Metallic threads, or fine rods, produced by forcibly drawing the ductile metals through a hole of less area than their previous transverse sections. The sizes of which wire are made are from three-eighths of an inch in diameter to that of the four-thousandth part of an inch. For the purposes of embroidery and similar work, gold and silver are commonly drawn to such fineness as to be flexible, and as conveniently wrought with a needle, as the filaments of silk, flax, etc. with which they are usually mixed. See the articles Gold and Silver.

The earliest attempt to draw ductile metal into threads, by forcing them through holes in a steel plate, does not appear to be determined. At first, wire was formed entirely by the hammer; and this process of art soon became a distinct trade. Beckman observes, "As long as the work was performed by the hammer, the artists at Nuremberg were called wire-smiths, but after the invention of drawing iron, they were called wire-drawers, or wire-millers. Both these appellations occur in the history of Augsburg, so early as the year 1351, and in that of Nuremberg, in 1360; so that, according to the best information I have been enabled to obtain, I must class the invention of the drawing-iron, or proper wire-drawing, among those of the fourteenth century." About two hundred years, however, elapsed before the art was introduced into this country; nevertheless, the skill of our native artists soon enabled them to surpass the foreign manufacture, if any reliance can be placed in the statement contained in a proclamation of King Charles I. in 1630, wherein it is set forth, "That iron-wire is a manufacture long practised in the realm, whereby many thousands of our subjects have long been employed; and that English wire, of the toughest and best Osmond iron, a native commodity of this kingdom, and is much better than what comes from foreign parts, especially for making wool-cards, without which no good cloth can be made."

For the manufacture of wire for piano-fortes and other musical instruments, Berlin has long been celebrated; and it still deserves a preference for these purposes, in the opinion of many of our artists.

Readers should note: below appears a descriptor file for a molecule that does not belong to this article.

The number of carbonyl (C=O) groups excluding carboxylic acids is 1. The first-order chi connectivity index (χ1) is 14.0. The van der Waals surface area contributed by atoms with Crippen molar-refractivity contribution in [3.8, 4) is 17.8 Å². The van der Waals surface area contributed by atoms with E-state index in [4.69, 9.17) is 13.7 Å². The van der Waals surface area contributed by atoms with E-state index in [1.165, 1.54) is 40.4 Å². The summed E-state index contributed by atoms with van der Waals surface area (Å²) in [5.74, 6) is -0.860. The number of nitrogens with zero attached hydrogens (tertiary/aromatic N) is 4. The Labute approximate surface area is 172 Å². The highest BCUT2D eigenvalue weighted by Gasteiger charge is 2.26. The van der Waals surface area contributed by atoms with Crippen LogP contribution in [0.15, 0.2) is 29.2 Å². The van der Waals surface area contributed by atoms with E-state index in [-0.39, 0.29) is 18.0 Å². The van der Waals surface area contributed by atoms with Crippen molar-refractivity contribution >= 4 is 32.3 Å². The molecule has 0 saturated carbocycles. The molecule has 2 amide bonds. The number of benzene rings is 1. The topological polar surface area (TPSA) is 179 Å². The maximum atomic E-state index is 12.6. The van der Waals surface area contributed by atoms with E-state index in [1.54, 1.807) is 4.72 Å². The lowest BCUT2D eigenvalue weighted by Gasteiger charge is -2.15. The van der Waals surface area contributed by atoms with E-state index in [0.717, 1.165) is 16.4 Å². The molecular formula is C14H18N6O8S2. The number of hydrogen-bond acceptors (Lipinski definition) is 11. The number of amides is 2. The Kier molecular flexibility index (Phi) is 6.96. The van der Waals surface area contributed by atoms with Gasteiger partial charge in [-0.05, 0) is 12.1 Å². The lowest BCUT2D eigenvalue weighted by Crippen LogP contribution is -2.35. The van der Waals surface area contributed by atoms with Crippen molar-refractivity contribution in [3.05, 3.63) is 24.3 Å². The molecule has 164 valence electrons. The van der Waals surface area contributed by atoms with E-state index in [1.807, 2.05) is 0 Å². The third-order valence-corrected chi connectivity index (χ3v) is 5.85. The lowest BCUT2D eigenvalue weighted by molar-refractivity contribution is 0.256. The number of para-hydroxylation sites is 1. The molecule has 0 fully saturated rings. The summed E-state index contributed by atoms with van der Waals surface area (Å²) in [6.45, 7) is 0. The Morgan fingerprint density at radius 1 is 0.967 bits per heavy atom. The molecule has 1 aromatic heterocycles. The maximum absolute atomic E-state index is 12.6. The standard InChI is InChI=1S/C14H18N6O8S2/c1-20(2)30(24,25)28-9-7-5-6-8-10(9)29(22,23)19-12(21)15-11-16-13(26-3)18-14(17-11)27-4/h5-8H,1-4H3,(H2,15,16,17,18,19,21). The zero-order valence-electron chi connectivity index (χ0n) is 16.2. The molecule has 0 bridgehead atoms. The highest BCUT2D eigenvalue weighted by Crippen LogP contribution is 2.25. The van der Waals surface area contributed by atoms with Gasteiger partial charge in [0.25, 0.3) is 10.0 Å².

For making iron wire, none but the very best and toughest iron should be used; that made entirely from charcoal and of the Cumberland ore having the preference Formerly the bars were reduced to the required sizes for the wire-drawer by tilting it; but now we understand the manufacturers roll the bars down through small grooved rolls to very small sizes, and thus materially save the labour of drawing. The rolls for this purpose are the same as described in the article Iron (which see,) but are superiorly finished, and fitted up with great accuracy of adjustment, so as to roll very perfect cylinders of wire down to an eighth of an inch in diameter. The rollers are generally from seven to eight inches in diameter, and make upwards of 300 revolutions per minute; so that the rapidity with which this rolled or "black wire," (as it is sometimes called, to distinguish it from the bright, or drawn-wire,) is made, may be readily conceived. For the rims of pots, kettles, and other kinds of "hollow ware," as made by the tinmen or braziers, wherein the copper or tinned plate is wrapped round the wire, the black wire is equally useful with the bright; for these purposes, and all others where the wire is hidden, or is to be painted, the rolled black wire is preferred, on account of its greatly inferior cost.